The effects of clomethiazole on polysomnographically recorded sleep in healthy subjects

Horst Gann*, Kerstin Hartig, Bernd Feige, Rigo Brueck, Fritz Hohagen, Gesa Weske, Dietrich Van Calker, Dieter Riemann

*Corresponding author for this work
1 Citation (Scopus)


Clomethiazole is widely used in European countries to treat alcohol withdrawal symptoms including delirium tremens. The current study aimed to explore the effects of clomethiazole on the sleep of healthy volunteers. We postulated both a hypnotic and a REM suppressive effect as well as the occurrence of a rebound phenomenon following three days of treatment with clomethiazole. The study group was composed of five men and five women. The probands were examined in the sleep laboratory throughout a course of seven nights. The first night was considered as the adaptation night and the second as the baseline night. Prior to nights 3 to 5, probands took 384 mg clomethiazole at 22 hours. The 6th and 7th nights served to record potential effects of medication discontinuation. The current study confirms the indication in the scientific literature with regard to hypnotic and REM-suppressive effects of clomethiazole, as well as a rebound phenomenon following discontinuation of the medication. The effect of clomethiazole on the sleep EEG was most obvious in the first half of the night. The analysis of the polysomnogram in terms of each half of the night gave no indication of a rebound phenomenon during the second half. The REM sleep-suppressing component of clomethiazole is of great interest in connection with its use in treating delirium tremens. The rebound phenomenon in healthy controls after only three days of medication at a relatively low dosage of clomethiazole underscores the need to administer it in doses individually tailored to the extent of the alcohol withdrawal syndrome in the individual patient.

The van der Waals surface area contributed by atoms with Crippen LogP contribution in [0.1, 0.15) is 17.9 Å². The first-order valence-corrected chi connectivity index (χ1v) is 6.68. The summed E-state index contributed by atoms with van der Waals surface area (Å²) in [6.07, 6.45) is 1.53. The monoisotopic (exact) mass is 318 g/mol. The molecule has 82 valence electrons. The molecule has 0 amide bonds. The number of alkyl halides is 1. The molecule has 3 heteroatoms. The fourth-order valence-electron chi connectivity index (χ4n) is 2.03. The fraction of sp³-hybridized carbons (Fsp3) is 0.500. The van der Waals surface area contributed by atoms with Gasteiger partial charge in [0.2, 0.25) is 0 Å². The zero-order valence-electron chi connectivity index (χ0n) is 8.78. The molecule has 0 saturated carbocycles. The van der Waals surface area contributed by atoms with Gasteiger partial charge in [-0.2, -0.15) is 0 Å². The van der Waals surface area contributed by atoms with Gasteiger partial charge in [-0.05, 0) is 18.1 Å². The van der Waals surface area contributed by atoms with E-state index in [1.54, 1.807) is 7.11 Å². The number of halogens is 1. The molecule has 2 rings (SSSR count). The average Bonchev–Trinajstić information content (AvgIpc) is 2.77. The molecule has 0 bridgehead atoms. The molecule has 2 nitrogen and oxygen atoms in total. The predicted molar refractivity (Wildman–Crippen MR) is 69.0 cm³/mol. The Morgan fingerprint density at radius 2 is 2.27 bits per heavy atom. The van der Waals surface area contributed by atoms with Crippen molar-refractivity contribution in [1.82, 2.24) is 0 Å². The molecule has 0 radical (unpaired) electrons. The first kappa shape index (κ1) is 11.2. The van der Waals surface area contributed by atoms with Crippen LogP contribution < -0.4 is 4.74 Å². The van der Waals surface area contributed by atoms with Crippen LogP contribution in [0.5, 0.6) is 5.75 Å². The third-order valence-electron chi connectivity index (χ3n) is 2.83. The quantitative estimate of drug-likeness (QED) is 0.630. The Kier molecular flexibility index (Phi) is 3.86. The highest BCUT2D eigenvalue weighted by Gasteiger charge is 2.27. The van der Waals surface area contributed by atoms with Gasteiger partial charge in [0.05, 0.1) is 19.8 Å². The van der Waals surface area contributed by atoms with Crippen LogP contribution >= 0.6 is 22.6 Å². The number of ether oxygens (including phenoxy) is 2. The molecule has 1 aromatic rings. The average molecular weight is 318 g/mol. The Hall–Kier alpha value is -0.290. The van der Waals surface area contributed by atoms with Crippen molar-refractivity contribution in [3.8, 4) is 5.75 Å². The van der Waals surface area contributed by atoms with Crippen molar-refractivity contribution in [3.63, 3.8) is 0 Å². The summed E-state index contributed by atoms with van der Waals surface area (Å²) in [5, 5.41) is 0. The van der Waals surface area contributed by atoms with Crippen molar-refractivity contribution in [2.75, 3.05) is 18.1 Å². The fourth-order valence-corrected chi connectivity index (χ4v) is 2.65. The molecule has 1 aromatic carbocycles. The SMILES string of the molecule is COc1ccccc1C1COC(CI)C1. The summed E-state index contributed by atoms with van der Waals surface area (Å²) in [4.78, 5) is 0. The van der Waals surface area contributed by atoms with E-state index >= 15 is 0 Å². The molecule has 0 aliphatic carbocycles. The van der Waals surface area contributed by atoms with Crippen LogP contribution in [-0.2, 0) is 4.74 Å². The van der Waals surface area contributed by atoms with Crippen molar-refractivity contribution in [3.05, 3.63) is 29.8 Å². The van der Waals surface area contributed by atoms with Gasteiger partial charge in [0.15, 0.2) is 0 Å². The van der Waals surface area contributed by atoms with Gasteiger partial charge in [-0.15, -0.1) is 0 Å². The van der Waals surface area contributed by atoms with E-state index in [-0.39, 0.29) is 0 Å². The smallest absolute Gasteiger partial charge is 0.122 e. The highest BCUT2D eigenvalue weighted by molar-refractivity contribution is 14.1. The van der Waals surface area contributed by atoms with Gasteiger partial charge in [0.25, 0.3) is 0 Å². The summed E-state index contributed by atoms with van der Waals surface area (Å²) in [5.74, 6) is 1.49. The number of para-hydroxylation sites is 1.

Original languageEnglish
JournalEuropean Archives of Psychiatry and Clinical Neuroscience
Issue number4
Pages (from-to)284-290
Number of pages7
Publication statusPublished - 08.2005

Research Areas and Centers

  • Academic Focus: Center for Brain, Behavior and Metabolism (CBBM)


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